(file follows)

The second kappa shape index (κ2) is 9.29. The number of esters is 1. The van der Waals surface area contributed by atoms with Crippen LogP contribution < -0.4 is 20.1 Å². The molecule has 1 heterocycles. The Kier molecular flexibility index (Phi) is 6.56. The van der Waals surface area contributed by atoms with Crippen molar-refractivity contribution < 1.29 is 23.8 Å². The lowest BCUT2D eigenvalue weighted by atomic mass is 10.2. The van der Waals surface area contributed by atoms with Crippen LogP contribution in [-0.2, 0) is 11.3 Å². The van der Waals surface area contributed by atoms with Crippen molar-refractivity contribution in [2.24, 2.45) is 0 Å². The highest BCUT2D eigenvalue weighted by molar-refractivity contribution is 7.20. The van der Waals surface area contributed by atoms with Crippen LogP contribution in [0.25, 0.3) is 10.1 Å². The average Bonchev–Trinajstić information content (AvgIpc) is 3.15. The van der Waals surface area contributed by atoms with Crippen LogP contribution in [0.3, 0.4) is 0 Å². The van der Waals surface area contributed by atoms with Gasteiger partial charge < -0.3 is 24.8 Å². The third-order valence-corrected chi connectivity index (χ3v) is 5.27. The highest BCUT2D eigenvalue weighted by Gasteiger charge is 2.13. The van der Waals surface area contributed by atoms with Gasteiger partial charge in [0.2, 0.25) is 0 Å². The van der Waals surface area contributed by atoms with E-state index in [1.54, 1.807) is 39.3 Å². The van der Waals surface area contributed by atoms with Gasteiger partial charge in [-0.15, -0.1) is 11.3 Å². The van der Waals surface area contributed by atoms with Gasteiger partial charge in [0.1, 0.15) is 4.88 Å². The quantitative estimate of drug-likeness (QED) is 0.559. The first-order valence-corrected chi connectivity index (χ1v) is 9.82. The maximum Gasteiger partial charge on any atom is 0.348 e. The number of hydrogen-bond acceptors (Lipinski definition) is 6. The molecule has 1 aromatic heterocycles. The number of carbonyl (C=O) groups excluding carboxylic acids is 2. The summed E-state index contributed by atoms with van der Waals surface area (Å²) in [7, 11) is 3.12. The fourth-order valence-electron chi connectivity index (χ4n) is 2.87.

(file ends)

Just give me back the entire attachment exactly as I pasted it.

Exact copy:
The second kappa shape index (κ2) is 9.29. The number of esters is 1. The van der Waals surface area contributed by atoms with Crippen LogP contribution < -0.4 is 20.1 Å². The molecule has 1 heterocycles. The Kier molecular flexibility index (Phi) is 6.56. The van der Waals surface area contributed by atoms with Crippen molar-refractivity contribution < 1.29 is 23.8 Å². The lowest BCUT2D eigenvalue weighted by atomic mass is 10.2. The van der Waals surface area contributed by atoms with Crippen LogP contribution in [-0.2, 0) is 11.3 Å². The van der Waals surface area contributed by atoms with Crippen molar-refractivity contribution in [2.24, 2.45) is 0 Å². The highest BCUT2D eigenvalue weighted by molar-refractivity contribution is 7.20. The van der Waals surface area contributed by atoms with Crippen LogP contribution in [0.25, 0.3) is 10.1 Å². The average Bonchev–Trinajstić information content (AvgIpc) is 3.15. The van der Waals surface area contributed by atoms with Crippen LogP contribution in [0.3, 0.4) is 0 Å². The van der Waals surface area contributed by atoms with Gasteiger partial charge < -0.3 is 24.8 Å². The third-order valence-corrected chi connectivity index (χ3v) is 5.27. The highest BCUT2D eigenvalue weighted by Gasteiger charge is 2.13. The van der Waals surface area contributed by atoms with Gasteiger partial charge in [0.2, 0.25) is 0 Å². The van der Waals surface area contributed by atoms with E-state index in [1.54, 1.807) is 39.3 Å². The van der Waals surface area contributed by atoms with Gasteiger partial charge in [-0.15, -0.1) is 11.3 Å². The van der Waals surface area contributed by atoms with Gasteiger partial charge in [0.1, 0.15) is 4.88 Å². The quantitative estimate of drug-likeness (QED) is 0.559. The first-order valence-corrected chi connectivity index (χ1v) is 9.82. The maximum Gasteiger partial charge on any atom is 0.348 e. The number of hydrogen-bond acceptors (Lipinski definition) is 6. The molecule has 1 aromatic heterocycles. The number of carbonyl (C=O) groups excluding carboxylic acids is 2. The summed E-state index contributed by atoms with van der Waals surface area (Å²) in [7, 11) is 3.12. The fourth-order valence-electron chi connectivity index (χ4n) is 2.87.